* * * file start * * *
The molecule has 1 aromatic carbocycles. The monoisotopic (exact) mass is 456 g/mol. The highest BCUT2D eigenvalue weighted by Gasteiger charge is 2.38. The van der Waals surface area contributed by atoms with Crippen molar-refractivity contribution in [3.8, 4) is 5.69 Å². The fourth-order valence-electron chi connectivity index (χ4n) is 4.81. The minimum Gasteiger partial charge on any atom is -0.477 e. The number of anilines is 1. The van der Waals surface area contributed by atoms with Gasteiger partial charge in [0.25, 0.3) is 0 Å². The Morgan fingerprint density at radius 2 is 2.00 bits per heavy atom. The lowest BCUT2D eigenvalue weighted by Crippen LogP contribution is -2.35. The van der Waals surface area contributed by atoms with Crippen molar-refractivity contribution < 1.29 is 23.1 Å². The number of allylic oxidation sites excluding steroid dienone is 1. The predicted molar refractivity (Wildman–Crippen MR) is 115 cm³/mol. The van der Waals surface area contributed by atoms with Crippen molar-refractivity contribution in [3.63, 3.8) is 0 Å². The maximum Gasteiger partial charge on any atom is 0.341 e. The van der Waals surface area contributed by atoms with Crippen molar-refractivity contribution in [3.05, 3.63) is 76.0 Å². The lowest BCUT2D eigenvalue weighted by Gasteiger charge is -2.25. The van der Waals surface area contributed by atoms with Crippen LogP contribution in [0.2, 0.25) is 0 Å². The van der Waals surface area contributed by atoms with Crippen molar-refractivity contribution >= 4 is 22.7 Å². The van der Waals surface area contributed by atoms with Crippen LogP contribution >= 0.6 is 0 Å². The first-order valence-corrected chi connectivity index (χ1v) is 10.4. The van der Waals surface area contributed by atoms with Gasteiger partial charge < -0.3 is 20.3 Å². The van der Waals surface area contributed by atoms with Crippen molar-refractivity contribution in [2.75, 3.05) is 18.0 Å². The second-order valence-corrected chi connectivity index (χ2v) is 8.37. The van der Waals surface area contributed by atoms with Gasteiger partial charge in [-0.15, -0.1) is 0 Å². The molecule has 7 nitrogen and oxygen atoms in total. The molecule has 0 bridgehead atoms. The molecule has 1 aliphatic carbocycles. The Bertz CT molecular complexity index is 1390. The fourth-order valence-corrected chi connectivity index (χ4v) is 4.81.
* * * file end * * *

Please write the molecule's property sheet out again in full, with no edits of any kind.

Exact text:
The molecule has 1 aromatic carbocycles. The monoisotopic (exact) mass is 456 g/mol. The highest BCUT2D eigenvalue weighted by Gasteiger charge is 2.38. The van der Waals surface area contributed by atoms with Crippen molar-refractivity contribution in [3.8, 4) is 5.69 Å². The fourth-order valence-electron chi connectivity index (χ4n) is 4.81. The minimum Gasteiger partial charge on any atom is -0.477 e. The number of anilines is 1. The van der Waals surface area contributed by atoms with Gasteiger partial charge in [0.25, 0.3) is 0 Å². The Morgan fingerprint density at radius 2 is 2.00 bits per heavy atom. The lowest BCUT2D eigenvalue weighted by Crippen LogP contribution is -2.35. The van der Waals surface area contributed by atoms with Crippen molar-refractivity contribution < 1.29 is 23.1 Å². The number of allylic oxidation sites excluding steroid dienone is 1. The predicted molar refractivity (Wildman–Crippen MR) is 115 cm³/mol. The van der Waals surface area contributed by atoms with Crippen molar-refractivity contribution in [3.63, 3.8) is 0 Å². The maximum Gasteiger partial charge on any atom is 0.341 e. The van der Waals surface area contributed by atoms with Crippen molar-refractivity contribution in [3.05, 3.63) is 76.0 Å². The lowest BCUT2D eigenvalue weighted by Gasteiger charge is -2.25. The van der Waals surface area contributed by atoms with Crippen LogP contribution in [0.2, 0.25) is 0 Å². The van der Waals surface area contributed by atoms with Crippen molar-refractivity contribution >= 4 is 22.7 Å². The van der Waals surface area contributed by atoms with Crippen LogP contribution >= 0.6 is 0 Å². The first-order valence-corrected chi connectivity index (χ1v) is 10.4. The van der Waals surface area contributed by atoms with Gasteiger partial charge < -0.3 is 20.3 Å². The van der Waals surface area contributed by atoms with Crippen molar-refractivity contribution in [2.75, 3.05) is 18.0 Å². The second-order valence-corrected chi connectivity index (χ2v) is 8.37. The van der Waals surface area contributed by atoms with Gasteiger partial charge in [-0.15, -0.1) is 0 Å². The molecule has 7 nitrogen and oxygen atoms in total. The molecule has 0 bridgehead atoms. The molecule has 1 aliphatic carbocycles. The Bertz CT molecular complexity index is 1390. The fourth-order valence-corrected chi connectivity index (χ4v) is 4.81.